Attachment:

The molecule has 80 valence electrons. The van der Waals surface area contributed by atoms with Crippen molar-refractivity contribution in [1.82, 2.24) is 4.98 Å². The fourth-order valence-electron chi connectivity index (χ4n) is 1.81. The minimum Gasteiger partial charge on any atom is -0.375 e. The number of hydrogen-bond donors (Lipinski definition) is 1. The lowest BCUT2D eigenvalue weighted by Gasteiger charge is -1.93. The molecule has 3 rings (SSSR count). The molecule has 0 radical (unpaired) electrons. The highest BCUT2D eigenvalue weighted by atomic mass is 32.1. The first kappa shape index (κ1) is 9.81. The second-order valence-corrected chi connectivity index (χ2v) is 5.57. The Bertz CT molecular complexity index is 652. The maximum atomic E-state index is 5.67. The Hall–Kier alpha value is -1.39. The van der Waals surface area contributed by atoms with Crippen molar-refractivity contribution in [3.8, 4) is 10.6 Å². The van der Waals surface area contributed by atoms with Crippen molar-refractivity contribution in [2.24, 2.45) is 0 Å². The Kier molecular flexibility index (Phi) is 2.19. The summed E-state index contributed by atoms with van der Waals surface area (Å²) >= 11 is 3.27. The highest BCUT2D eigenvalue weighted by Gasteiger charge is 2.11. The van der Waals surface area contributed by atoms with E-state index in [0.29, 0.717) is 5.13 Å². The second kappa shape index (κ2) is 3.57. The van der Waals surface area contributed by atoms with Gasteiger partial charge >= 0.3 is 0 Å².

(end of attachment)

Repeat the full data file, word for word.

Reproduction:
The molecule has 80 valence electrons. The van der Waals surface area contributed by atoms with Crippen molar-refractivity contribution in [1.82, 2.24) is 4.98 Å². The fourth-order valence-electron chi connectivity index (χ4n) is 1.81. The minimum Gasteiger partial charge on any atom is -0.375 e. The number of hydrogen-bond donors (Lipinski definition) is 1. The lowest BCUT2D eigenvalue weighted by Gasteiger charge is -1.93. The molecule has 3 rings (SSSR count). The molecule has 0 radical (unpaired) electrons. The highest BCUT2D eigenvalue weighted by atomic mass is 32.1. The first kappa shape index (κ1) is 9.81. The second-order valence-corrected chi connectivity index (χ2v) is 5.57. The Bertz CT molecular complexity index is 652. The maximum atomic E-state index is 5.67. The Hall–Kier alpha value is -1.39. The van der Waals surface area contributed by atoms with Crippen molar-refractivity contribution in [3.8, 4) is 10.6 Å². The van der Waals surface area contributed by atoms with Crippen molar-refractivity contribution in [2.24, 2.45) is 0 Å². The Kier molecular flexibility index (Phi) is 2.19. The summed E-state index contributed by atoms with van der Waals surface area (Å²) >= 11 is 3.27. The highest BCUT2D eigenvalue weighted by Gasteiger charge is 2.11. The van der Waals surface area contributed by atoms with E-state index in [0.29, 0.717) is 5.13 Å². The second kappa shape index (κ2) is 3.57. The van der Waals surface area contributed by atoms with Gasteiger partial charge >= 0.3 is 0 Å².